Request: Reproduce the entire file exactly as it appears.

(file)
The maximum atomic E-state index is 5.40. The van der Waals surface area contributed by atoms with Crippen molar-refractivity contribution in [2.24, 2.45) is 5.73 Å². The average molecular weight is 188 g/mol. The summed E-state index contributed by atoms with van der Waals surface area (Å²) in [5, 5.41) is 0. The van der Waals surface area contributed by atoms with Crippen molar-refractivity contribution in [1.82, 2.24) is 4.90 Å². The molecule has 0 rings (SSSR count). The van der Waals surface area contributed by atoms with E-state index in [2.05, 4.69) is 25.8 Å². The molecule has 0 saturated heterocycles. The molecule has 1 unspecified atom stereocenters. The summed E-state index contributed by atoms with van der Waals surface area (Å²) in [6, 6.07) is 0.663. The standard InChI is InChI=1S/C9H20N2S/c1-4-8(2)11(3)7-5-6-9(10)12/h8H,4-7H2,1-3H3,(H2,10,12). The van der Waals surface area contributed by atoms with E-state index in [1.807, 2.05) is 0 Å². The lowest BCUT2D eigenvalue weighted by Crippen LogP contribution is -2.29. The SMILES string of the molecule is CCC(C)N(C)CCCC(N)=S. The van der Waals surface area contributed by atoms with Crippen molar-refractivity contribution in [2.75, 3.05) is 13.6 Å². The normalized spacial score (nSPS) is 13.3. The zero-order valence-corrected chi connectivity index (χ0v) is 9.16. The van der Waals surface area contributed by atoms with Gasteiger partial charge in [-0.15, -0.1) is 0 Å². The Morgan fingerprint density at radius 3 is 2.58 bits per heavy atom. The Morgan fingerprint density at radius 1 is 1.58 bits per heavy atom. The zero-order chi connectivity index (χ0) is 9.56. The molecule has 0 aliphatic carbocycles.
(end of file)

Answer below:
The maximum atomic E-state index is 5.40. The van der Waals surface area contributed by atoms with Crippen molar-refractivity contribution in [2.24, 2.45) is 5.73 Å². The average molecular weight is 188 g/mol. The summed E-state index contributed by atoms with van der Waals surface area (Å²) in [5, 5.41) is 0. The van der Waals surface area contributed by atoms with Crippen molar-refractivity contribution in [1.82, 2.24) is 4.90 Å². The molecule has 0 rings (SSSR count). The van der Waals surface area contributed by atoms with E-state index in [2.05, 4.69) is 25.8 Å². The molecule has 0 saturated heterocycles. The molecule has 1 unspecified atom stereocenters. The summed E-state index contributed by atoms with van der Waals surface area (Å²) in [6, 6.07) is 0.663. The standard InChI is InChI=1S/C9H20N2S/c1-4-8(2)11(3)7-5-6-9(10)12/h8H,4-7H2,1-3H3,(H2,10,12). The van der Waals surface area contributed by atoms with E-state index in [1.807, 2.05) is 0 Å². The lowest BCUT2D eigenvalue weighted by Crippen LogP contribution is -2.29. The SMILES string of the molecule is CCC(C)N(C)CCCC(N)=S. The van der Waals surface area contributed by atoms with Crippen molar-refractivity contribution in [2.75, 3.05) is 13.6 Å². The normalized spacial score (nSPS) is 13.3. The zero-order valence-corrected chi connectivity index (χ0v) is 9.16. The van der Waals surface area contributed by atoms with Gasteiger partial charge in [-0.15, -0.1) is 0 Å². The Morgan fingerprint density at radius 3 is 2.58 bits per heavy atom. The Morgan fingerprint density at radius 1 is 1.58 bits per heavy atom. The zero-order chi connectivity index (χ0) is 9.56. The molecule has 0 aliphatic carbocycles.